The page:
The analogical response (useful in a lot of other situations) is to take advantage of the Black Rook defender by forcing it to choose one function or the other, not allowing it to perform both functions with impunity.

    In response to 42. ... Qxd5, what can White do?

    The most "obvious" way to overload the Black Rook is to check the Black King on the back rank with 43. Re8+. Black has choices, but none of them are good.

    43. ... Rxe8 44. Qxd5 - With Queen for Rook, White should be winning easily. In the game, Black played this variation and then resigned.

    Perhaps Black can weasel out of his dilemma? (If there is extreme time pressure, this might be worth a try.) This is where we must "see" the various alternatives.

    43. ... Kh7 avoids making an immediate choice, and (apparently) retains the defense of the BQd5.

    White can now take advantage in two different ways.

    The h8-square is B.A.D. momentarily [2:2]. However, if the White Rook is moved to the h8-square, it can no longer capture on the h8-square and the balance shifts in Black's favor [1:2]. In this situation, we can utilize the previous discussed idea that in a multi-piece exchange on a given square, the King can only capture at the end of the exchange sequence.

    44. Rh8+ forces the Black Rook to capture on the h8-square with 44. ... Rxh8 followed by capturing the Black Queen with 45. Qxd5. Again, White is winning with Queen versus Rook.

    The alternative is to capture the Black Rook with 44. Rxd8. This "defends" the White Queen by (in effect) "skewering" the Black Queen (another typical pattern, but one that is not so obvious). Now Black is forced to exchange (otherwise White checkmates with 45. Qh8#) with 44. ... Qxd5 45. Rxd5 and White is winning, up a Rook.

    One thing I am trying to learn to apply is to "see" all the various potentialities, rather than just getting a cursory idea that just happens to work. Sloppy undisciplined analysis can cost us the game! Problem

    From game 10+0 • Rapid
    KillaUnknown (1873)
    Slowfish (1716)

    Rating: 1093
    Played 299 times

    1.d4 d52.c4 dxc4 3.e4 a6 4.Bxc4 b5 5.Be2 e6 6.Nf3 Nf6 7.Bg5 Be7 8.e5 Nd5 9.Bxe7 Qxe7 10.O-O Qb4 11.Nc3 Nxc3 12.bxc3 Qe7 13.h4 O-O 14.Bd3 h6 15.a4 Bb7 16.axb5 a5 17.Qe2 c6 18.g3 cxb5 19.Bxb5 Qc7 20.Rfc1 Ba6 21.Bxa6 Rxa6 22.Rab1 Qa7 23.Nd2 a4 24.Ne4 a3 25.Ra1 a2 26.Rc2 Qb7 27.Rcxa2 Rxa2 28.Rxa2 Qb1+ 29.Kg2 Nc6 30.Rb2 Qc1 31.Rb6 Ne7 32.Qg4 Nd5 33.Nf6+ Nxf6 34.exf6 g6 35.Rxe6 Qxc3 36.Re7 Qc6+ 37.Kh2 Qxf6 38.Re2 h5 39.Qe4 Rd8 40.Qe5 Qb6 41.d5 Qa5 42.Qd4 Qxd5 43.Re8+ Rxe8 44.Qxd5 Black resignsQxd5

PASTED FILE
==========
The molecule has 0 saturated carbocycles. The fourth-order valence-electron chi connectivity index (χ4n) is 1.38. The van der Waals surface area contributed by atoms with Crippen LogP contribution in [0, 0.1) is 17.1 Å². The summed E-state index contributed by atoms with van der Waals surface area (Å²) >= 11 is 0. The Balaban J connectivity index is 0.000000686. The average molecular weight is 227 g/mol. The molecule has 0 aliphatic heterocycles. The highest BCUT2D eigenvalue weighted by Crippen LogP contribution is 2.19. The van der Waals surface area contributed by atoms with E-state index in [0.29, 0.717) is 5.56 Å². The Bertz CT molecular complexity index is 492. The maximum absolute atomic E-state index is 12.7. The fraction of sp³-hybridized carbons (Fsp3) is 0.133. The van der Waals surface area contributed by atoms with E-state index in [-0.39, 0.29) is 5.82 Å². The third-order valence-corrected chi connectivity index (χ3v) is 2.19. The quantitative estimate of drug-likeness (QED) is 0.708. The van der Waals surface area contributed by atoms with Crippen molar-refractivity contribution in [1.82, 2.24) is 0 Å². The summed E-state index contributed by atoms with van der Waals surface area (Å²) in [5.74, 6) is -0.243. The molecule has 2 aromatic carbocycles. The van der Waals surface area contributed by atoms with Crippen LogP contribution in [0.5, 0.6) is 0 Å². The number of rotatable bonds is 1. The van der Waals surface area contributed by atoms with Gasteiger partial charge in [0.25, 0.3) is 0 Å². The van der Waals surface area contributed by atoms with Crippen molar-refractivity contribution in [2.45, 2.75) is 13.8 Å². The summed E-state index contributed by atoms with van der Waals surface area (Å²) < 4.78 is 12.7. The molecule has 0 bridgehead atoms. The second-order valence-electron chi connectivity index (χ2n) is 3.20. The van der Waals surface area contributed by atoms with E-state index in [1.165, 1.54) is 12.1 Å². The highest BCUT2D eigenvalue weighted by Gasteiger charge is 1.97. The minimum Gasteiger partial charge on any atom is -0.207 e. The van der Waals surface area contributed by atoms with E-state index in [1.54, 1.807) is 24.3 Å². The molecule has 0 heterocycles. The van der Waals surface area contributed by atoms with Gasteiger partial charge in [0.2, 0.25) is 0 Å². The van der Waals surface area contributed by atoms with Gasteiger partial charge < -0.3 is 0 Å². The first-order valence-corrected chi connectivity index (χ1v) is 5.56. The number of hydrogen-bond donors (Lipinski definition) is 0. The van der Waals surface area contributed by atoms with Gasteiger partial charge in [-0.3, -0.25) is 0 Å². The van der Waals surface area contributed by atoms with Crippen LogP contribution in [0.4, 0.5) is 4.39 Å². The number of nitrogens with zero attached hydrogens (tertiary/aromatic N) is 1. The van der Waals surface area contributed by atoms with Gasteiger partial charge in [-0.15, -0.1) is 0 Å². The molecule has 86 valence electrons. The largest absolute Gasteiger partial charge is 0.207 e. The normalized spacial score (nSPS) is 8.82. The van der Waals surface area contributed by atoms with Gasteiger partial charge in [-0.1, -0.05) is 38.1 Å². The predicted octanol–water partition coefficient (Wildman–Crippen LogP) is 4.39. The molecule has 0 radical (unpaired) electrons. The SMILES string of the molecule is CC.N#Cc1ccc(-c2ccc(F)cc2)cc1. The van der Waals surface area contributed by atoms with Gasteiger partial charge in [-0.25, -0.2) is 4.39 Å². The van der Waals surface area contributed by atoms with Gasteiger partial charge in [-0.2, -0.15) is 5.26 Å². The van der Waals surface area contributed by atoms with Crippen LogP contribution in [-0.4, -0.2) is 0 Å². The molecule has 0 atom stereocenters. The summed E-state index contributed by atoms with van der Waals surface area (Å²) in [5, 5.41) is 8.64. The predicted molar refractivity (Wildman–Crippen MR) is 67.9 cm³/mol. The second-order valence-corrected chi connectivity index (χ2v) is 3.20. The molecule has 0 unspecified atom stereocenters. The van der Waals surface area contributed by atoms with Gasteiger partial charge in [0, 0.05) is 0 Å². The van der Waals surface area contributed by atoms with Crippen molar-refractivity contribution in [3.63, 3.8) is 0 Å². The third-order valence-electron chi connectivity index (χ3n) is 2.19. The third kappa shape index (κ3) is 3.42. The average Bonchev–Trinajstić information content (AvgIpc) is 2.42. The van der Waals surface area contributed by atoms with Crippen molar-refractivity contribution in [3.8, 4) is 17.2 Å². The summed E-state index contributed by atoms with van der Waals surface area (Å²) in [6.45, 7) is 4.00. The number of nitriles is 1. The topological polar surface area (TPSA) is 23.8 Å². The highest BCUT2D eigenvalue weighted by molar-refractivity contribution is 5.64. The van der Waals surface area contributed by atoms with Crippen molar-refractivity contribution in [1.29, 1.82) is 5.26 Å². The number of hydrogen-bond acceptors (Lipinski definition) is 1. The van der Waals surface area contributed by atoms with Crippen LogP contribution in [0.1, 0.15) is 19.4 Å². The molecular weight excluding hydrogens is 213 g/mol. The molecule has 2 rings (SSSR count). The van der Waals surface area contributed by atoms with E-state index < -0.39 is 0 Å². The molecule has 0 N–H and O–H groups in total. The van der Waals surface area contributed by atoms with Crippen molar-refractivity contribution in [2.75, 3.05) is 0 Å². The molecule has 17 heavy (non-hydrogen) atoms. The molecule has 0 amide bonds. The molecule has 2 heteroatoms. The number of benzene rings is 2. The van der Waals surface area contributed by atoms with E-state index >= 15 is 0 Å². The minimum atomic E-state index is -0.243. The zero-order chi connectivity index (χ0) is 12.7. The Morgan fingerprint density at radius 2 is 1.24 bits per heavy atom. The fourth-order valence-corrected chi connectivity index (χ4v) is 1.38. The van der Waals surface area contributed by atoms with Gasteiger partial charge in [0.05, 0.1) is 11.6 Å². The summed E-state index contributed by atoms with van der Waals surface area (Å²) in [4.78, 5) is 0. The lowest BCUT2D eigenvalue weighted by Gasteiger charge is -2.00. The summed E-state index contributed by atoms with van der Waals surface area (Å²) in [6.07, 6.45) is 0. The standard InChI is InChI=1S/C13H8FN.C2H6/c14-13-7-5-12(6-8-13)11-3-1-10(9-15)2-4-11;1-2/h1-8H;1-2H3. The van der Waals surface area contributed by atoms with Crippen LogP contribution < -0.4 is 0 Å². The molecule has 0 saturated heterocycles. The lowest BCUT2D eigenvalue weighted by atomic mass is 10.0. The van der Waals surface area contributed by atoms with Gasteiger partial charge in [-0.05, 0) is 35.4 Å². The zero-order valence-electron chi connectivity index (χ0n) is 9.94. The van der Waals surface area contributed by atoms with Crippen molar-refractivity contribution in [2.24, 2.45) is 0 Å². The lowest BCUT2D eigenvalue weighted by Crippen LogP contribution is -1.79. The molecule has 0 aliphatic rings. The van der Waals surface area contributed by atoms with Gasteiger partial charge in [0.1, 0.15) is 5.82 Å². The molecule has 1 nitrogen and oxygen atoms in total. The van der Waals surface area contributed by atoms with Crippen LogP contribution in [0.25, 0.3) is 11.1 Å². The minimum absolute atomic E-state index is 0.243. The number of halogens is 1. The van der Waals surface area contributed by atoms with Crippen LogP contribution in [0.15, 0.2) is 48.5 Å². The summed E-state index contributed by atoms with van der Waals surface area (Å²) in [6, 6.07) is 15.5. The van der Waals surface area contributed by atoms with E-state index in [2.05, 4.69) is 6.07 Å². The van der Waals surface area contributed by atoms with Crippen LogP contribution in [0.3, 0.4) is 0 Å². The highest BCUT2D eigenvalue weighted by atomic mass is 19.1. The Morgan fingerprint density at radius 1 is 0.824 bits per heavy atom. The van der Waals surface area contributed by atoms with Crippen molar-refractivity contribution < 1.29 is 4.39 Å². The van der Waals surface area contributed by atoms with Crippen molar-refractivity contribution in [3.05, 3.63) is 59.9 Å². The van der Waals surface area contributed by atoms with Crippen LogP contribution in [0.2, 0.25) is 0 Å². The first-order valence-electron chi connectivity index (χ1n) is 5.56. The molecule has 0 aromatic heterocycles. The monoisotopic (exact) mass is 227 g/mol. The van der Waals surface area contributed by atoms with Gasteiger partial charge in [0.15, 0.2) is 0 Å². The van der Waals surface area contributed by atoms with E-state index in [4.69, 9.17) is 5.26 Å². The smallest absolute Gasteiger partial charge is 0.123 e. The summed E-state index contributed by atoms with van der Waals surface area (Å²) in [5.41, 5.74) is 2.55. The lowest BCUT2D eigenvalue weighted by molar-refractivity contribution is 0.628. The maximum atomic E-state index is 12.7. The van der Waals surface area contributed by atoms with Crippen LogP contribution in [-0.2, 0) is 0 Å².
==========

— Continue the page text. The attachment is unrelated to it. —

17. PART I:

    Learning to "see" patterns is often misconstrued to mean memorization of specific pieces-on-squares and then recall of those specific piece positions (and the associated moves) if and when that exact same position repeats. That is an incorrect understanding of patterns and pattern recognition.

    It is not the specific concrete position of specific pieces and the exact same sequence of moves that constitute a memorable pattern. The essence of the pattern is much more abstract, based on analogy. The details of the pattern are not the important thing(s) to remember (or "trigger" recollection via System 1/RCCM). The essence can only be captured by "seeing" a concrete example and then THINKING through WHY the interrelationship of the individual pieces and the subsequent moves are important (because typical and recurring). If it happens ONCE, then most assuredly it can happen again - and probably will - but NOT necessarily exactly the same in some or all aspects.

    One of the most important "tricks of the trade" is to recognize the elements of a learned pattern, and then modify some aspect (such as the order of moves) to make it "work." We often forget to do this.

    Here are a couple of examples from 303 Tricky Checkmates: Two, Three & Four Move Checkmates by Fred Wilson and Bruce Albertson.

    Problem 190: White to move & mate in three

    FEN: 5rk1/2p2ppp/2N5/8/R7/7P/1PQ1n1PK/5q2 w - - 0 1

    Problem 191: White to move & mate in three

    FEN: q4r2/p4ppk/2R1n3/5N2/8/2Q3P1/1P3P2/5K2 w - - 0 1

    At first glance, the two positions look totally different (from a pieces-on-squares perspective).

    In problem 190, Black is threatening checkmate on g1. In problem 191, Black has no counterattack against the White King. That alone makes the two positions dissimilar, enough to prevent System 1 from "seeing" any connection between the two positions - unless the capability to drill down toward the essence has been trained previously.

    In problem 190, the pieces-on-squares SHOULD "trigger" a recognition of the common elements of Anastasia's Mate; this is the classical example of that stock mate pattern. The Knight can get to e7 with check, removing two escape squares (g6 and g8). The White Queen can be sacrificed on h7 with check. The White Rook can checkmate from h4. Given that White is to move, each of the individual steps forces Black to move as desired, with no opportunity to checkmate White.

    1. Ne7+ Kh8 (forced) 2. Qxh7+ Kxh7 (forced) 3. Rh4#

  18. PART II:

    In problem 191, White can start the sequence with 1. Ne7, a NON-FORCING move cutting off the Black King from g6 and g8, but then sacrificing the White Queen on g7 just throws away the Queen for nothing: the White Rook cannot get to the h-file because of the BNf6 (blocking the line of the Rook) and the BPg7 (which can capture the Rook if it moves to h6).
    So, on the surface, it looks like the Anastasia's Mate pattern may not be applicable.